This is our way of tracing the current movement’s genealogy, of thinking about the current struggle in relation to a feminist tradition that, of course, goes back to the beginning of the twentieth century.

New generations have to find fresh ways to relate to that tradition, to the ancestras, as we sometimes say, and discover the elements of that inheritance that provide strength in a given political context. It’s an idea that comes up often in the assemblies of Ni Una Menos, an idea that basically contradicts the notion that these strikes and actions are spontaneous: recognizing our own part in a larger tradition, assuming responsibility for that legacy, and historicizing our own movement.

To cite a recent example, in an assembly held last week with the women of the Confederation of Popular Economy Workers (CTEP), we saw the piqueteras’ daughters attending, the daughters of that anticapitalist movement from the early 2000s. This shows a commingling of temporalities and generations that is really powerful.

One also thinks of the National Campaign Against Violence Towards Women and the National Campaign for the Legalization of Abortion in Argentina. These campaigns also have a significant historical trajectory and their own structures.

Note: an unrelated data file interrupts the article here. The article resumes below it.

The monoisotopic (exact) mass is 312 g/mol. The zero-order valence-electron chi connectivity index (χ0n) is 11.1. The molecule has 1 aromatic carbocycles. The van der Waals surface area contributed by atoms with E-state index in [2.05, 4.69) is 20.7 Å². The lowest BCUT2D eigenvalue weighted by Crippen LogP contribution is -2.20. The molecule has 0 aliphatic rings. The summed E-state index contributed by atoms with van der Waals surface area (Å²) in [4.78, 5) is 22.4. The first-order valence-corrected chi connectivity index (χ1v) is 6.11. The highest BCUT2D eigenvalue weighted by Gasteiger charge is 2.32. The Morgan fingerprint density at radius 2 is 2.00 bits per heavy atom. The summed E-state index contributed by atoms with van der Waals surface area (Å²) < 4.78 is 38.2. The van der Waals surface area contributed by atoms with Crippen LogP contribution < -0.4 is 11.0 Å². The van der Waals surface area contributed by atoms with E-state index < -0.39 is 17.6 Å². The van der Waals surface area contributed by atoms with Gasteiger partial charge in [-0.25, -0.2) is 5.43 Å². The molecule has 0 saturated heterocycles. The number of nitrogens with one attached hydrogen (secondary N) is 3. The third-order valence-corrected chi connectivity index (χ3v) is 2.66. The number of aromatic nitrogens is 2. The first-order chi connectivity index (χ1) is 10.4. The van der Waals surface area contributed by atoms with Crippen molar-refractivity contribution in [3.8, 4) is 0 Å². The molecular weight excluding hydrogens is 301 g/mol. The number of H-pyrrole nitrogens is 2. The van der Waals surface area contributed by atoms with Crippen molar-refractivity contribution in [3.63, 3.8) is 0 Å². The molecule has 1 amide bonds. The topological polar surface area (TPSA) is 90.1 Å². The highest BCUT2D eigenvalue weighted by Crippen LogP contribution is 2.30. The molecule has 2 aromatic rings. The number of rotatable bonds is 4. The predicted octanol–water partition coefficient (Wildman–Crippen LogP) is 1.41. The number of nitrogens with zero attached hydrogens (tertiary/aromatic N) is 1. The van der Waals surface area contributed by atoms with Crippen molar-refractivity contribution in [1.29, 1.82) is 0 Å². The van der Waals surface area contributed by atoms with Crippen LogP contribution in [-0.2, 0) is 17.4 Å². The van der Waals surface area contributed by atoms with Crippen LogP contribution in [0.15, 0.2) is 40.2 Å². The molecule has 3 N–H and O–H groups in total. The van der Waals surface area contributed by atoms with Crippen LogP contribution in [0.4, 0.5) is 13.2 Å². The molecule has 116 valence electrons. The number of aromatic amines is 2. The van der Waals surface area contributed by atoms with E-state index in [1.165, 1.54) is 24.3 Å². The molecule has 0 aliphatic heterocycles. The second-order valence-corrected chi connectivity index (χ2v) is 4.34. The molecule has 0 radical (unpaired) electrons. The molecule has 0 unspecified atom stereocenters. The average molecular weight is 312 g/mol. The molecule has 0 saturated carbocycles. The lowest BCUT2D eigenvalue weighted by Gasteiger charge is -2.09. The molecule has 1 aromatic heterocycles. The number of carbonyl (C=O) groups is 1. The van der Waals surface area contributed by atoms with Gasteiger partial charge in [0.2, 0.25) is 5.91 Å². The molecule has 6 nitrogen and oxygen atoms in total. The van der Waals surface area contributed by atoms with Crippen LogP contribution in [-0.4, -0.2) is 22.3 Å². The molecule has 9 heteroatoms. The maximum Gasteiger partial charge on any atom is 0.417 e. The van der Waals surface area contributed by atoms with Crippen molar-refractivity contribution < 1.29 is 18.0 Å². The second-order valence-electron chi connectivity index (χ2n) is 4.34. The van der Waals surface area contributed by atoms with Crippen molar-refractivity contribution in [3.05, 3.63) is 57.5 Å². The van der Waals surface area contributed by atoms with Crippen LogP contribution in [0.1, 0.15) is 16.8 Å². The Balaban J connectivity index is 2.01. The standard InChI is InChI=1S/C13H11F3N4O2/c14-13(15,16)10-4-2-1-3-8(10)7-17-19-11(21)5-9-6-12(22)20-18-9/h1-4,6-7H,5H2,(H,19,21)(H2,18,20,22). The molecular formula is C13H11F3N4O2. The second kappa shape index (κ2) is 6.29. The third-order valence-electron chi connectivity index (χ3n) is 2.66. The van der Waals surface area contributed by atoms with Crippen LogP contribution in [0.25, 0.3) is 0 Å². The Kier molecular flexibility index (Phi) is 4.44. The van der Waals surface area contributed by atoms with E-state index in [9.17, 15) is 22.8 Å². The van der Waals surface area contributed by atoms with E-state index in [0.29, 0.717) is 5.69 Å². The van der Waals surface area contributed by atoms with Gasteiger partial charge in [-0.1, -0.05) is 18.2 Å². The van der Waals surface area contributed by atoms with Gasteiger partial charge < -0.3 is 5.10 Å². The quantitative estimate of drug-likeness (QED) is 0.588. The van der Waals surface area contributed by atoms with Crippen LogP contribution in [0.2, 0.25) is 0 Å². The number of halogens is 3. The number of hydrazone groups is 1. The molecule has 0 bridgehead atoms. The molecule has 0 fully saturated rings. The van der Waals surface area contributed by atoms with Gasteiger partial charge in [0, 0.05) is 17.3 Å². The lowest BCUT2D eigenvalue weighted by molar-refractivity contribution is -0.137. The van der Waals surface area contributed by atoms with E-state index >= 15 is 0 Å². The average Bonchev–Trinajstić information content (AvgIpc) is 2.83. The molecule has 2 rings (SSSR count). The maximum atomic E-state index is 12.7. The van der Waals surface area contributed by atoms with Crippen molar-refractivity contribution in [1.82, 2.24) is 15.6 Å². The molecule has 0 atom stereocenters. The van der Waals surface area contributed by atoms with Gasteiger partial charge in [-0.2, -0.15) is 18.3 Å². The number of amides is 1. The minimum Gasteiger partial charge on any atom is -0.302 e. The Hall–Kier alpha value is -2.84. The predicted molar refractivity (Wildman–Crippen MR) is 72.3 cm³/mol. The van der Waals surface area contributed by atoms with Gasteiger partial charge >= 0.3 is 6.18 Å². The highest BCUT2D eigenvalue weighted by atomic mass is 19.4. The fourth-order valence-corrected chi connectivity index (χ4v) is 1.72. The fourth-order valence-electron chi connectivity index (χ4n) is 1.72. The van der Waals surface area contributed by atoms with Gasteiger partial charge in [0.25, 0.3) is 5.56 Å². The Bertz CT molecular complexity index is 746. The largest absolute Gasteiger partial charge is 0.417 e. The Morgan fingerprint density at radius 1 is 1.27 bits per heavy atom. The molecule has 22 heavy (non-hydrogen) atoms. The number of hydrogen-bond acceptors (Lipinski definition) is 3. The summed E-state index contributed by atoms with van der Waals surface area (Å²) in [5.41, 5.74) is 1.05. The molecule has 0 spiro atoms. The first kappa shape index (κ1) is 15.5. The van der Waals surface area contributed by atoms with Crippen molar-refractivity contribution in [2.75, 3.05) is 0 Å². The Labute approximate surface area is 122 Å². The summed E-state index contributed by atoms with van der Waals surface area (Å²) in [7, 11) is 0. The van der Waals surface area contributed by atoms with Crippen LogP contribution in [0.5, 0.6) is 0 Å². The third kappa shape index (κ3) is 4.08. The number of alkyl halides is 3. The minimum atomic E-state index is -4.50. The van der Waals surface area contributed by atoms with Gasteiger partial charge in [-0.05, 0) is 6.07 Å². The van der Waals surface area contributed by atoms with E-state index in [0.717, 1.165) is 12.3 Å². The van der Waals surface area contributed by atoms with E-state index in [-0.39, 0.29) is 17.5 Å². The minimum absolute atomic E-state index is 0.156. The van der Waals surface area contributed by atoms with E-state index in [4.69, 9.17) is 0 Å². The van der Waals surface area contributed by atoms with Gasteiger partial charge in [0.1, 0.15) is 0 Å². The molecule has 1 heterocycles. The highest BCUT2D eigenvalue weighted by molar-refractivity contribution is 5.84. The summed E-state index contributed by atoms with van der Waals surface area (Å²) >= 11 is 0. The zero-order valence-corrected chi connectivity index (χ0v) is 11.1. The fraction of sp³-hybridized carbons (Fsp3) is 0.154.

Exactly, those campaigns have been sustained over the years through militant participation and concrete demands. Today we’re seeing a convergence of different tendencies — not some spontaneous movement that appeared out of thin air. The current moment is actually the fruit of accumulated experiences, discourses, street tactics, and community activism, which of course all find expression within the current political context.

March 8 will be the second women’s strike in Argentina in less than a year: the first took place on October 19, 2016. The event that triggered the first strike was the murder of a young woman — a femicide, to be precise — but the specific issue of gender violence quickly assumed an economic and social dimension.

Lucía Pérez’s murder occurred during last year’s Women’s Meeting, so the violent nature of the crime felt like a reaction against such a clear manifestation of women’s autonomy. The fact that Lucía was murdered by impalement also recalls, as Rita Segato has pointed out, a particular kind of colonial imagery, a reactivation of the colonial inheritance in Latin America. And the crime was committed on the eve of Columbus Day, no less!